Everyone knows that, unless you’re extraordinarily gifted, you need to crawl before you can walk. Turns out the same principle could also apply to robots. In a first-of-its-kind experiment conducted by University of Vermont (UVM) roboticist Josh Bongard, both simulated and physical robots were created that, like tadpoles becoming frogs, change their body forms while learning how to walk. He found that these evolving robots were able to learn more rapidly than ones with fixed body forms and that, in their final form, the changing robots had developed a more robust gait.
So far, engineers have been largely unsuccessful at creating robots that can continually perform simple, yet adaptable, behaviors in unstructured environments. This is why Bongard and other robotics experts have turned to computer programs to design robots and develop their behaviors, instead of trying to program the robots’ behavior directly.
Using a sophisticated computer simulation, Bongard unleashed a series of synthetic beasts that move about in a 3-dimensional space. Generations of the creatures then run a software routine called a genetic algorithm that experiments with various motions until it develops a slither, shuffle, or walking gait – depending on its body plan – that allows it to reach a light source without tipping over.
“The robots have 12 moving parts,” Bongard says. “They look like the simplified skeleton of a mammal: it’s got a jointed spine and then you have four sticks – the legs – sticking out.”
Some of the creatures begin flat to the ground, like tadpoles or snakes with legs; others have splayed legs, a bit like a lizard; and others ran the full set of simulations with upright legs, like mammals. Bongard found that the generations of robots that progressed from slithering to wide legs and, finally, to upright legs, ultimately performed better and discovered the desired behavior faster than robots that started out in the upright position.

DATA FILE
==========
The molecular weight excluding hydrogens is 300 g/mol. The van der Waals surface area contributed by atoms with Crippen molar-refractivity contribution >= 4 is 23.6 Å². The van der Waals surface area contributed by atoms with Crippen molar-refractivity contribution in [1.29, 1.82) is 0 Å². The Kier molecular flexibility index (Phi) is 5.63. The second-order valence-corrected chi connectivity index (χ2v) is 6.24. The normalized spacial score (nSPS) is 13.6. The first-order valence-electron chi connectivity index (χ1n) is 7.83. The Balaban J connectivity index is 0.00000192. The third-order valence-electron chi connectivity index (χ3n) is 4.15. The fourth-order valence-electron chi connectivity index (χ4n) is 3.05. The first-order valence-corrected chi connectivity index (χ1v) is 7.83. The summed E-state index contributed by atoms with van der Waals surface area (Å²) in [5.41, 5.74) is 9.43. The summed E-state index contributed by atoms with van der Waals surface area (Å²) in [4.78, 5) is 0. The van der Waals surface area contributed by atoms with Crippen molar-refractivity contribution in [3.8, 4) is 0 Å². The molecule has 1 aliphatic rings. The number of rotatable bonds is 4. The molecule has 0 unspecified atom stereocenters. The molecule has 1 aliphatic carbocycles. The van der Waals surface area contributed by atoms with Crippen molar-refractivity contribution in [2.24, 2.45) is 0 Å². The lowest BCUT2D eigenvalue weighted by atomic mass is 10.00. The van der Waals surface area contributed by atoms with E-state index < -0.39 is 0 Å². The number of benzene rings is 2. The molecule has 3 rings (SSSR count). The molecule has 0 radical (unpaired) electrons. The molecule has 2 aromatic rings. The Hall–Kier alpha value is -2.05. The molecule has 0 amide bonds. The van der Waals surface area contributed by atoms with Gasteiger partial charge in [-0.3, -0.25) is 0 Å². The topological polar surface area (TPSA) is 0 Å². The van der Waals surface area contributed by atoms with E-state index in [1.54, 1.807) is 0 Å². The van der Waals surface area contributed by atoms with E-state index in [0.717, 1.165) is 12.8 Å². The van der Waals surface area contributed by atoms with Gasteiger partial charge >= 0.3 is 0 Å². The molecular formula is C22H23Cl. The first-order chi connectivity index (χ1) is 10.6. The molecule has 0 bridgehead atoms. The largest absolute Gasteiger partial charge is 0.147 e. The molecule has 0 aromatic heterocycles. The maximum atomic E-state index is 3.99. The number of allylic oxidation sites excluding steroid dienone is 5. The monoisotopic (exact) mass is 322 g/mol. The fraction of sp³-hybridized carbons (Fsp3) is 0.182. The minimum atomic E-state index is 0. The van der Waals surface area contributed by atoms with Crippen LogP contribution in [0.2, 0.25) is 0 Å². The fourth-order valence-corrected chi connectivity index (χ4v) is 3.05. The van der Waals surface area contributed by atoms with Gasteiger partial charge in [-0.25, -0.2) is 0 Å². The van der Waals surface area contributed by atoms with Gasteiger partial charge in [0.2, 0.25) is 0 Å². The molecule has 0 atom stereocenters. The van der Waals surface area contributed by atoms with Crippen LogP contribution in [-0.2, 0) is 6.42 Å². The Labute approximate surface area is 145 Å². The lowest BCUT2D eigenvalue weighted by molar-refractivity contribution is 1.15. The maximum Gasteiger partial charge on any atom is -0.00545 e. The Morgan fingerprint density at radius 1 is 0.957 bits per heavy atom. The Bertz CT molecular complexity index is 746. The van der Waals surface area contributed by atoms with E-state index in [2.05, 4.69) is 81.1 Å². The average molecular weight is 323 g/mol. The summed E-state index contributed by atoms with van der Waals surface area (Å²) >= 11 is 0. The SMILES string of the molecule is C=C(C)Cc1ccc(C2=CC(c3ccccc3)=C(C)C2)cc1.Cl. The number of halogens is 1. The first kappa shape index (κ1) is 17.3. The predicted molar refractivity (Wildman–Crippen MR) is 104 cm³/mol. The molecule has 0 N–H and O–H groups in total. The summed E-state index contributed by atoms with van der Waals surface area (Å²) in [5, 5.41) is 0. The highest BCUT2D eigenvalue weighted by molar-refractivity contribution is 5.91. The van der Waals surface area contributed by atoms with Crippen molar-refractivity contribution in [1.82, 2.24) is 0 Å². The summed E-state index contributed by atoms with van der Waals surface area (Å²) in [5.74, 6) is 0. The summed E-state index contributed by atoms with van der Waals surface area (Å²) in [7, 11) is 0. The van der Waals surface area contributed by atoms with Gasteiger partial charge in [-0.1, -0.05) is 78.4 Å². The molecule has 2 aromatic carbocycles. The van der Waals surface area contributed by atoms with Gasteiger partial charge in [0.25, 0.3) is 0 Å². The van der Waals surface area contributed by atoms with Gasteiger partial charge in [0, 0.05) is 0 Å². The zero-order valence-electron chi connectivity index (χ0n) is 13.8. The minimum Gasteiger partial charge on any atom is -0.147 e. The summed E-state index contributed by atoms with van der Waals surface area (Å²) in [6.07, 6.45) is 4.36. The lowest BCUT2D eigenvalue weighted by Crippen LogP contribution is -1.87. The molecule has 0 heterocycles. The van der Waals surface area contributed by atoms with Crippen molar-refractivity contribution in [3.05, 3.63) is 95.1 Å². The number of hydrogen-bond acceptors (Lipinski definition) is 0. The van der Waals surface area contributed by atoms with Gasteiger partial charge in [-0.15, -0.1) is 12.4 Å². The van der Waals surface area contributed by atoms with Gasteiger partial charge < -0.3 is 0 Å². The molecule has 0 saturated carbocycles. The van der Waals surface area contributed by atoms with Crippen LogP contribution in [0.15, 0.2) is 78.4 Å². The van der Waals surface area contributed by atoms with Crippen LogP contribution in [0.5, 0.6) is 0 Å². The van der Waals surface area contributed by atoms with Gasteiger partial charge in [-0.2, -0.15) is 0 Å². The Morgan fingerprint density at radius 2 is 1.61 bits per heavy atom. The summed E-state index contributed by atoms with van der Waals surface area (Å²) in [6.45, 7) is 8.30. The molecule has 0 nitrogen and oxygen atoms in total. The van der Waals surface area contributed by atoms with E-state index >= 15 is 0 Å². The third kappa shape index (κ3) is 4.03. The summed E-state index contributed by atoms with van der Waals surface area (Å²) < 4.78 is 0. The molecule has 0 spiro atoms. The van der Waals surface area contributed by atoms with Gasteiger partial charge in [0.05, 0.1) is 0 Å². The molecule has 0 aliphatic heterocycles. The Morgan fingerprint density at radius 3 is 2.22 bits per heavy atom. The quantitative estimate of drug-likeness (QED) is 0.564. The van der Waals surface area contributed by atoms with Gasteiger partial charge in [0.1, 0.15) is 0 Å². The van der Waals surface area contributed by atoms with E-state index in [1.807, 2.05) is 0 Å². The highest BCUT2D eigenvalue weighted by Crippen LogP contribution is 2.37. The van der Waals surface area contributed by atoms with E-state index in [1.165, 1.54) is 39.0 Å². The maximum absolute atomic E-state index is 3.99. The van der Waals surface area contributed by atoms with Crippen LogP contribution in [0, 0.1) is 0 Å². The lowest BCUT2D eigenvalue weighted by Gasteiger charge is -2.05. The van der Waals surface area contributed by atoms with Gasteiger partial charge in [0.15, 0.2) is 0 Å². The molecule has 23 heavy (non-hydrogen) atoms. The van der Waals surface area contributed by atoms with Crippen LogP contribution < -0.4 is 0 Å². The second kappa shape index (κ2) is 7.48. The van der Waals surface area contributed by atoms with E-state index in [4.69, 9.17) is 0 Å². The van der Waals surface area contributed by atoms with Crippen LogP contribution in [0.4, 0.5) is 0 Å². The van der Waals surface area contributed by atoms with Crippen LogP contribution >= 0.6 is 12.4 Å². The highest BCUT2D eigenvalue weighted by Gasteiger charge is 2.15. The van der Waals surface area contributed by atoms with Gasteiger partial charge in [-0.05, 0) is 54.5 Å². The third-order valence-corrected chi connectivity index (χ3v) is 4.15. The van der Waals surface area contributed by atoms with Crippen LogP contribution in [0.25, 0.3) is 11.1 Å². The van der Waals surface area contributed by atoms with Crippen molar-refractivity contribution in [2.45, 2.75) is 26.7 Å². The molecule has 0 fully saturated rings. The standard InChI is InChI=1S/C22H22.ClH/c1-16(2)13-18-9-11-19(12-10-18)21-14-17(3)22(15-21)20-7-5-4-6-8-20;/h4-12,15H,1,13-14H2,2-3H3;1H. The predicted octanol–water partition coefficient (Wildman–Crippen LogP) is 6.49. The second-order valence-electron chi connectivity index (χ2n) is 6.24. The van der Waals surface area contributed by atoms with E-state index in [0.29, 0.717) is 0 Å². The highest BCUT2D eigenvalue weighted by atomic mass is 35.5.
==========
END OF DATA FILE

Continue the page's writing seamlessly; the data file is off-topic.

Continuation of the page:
“The snake and reptilian robots are, in essence, training wheels,” says Bongard, “they allow evolution to find motion patterns quicker, because those kinds of robots can’t fall over. So evolution only has to solve the movement problem, but not the balance problem, initially. Then gradually over time it’s able to tackle the balance problem after already solving the movement problem.”
The process mimics the way a human infant first learns to roll, then crawl and, finally, walk.
“Yes,” says Bongard, “We’re copying nature, we’re copying evolution, we’re copying neural science when we’re building artificial brains into these robots.”
“Realizing adaptive behavior in machines has to date focused on dynamic controllers, but static morphologies,” Bongard writes in his paper that appears in the Proceedings of the National Academy of Sciences. “This is an inheritance from traditional artificial intelligence in which computer programs were developed that had no body with which to affect, and be affected by, the world.”
“One thing that has been left out all this time is the obvious fact that in nature it’s not that the animal’s body stays fixed and its brain gets better over time,” he says, “in natural evolution animals bodies and brains are evolving together all the time.”
Bongard says this hasn’t been done in robotics because it’s much easier to change a robot’s programming than it is to change its body.
“While the brace is bending the legs, the controller is causing the robot to move around, so it’s able to move its legs, and bend its spine,” he says, “it’s squirming around like a reptile flat on the ground and then it gradually stands up until, at the end of this movement pattern, it’s walking like a coyote.”
Bongard's research at UVM, which is supported by the National Science Foundation, is part of a wider venture called evolutionary robotics that aims to produce robots as quickly and consistently as possible. He says that, while it’s a simple prototype, his robot is a proof of concept.
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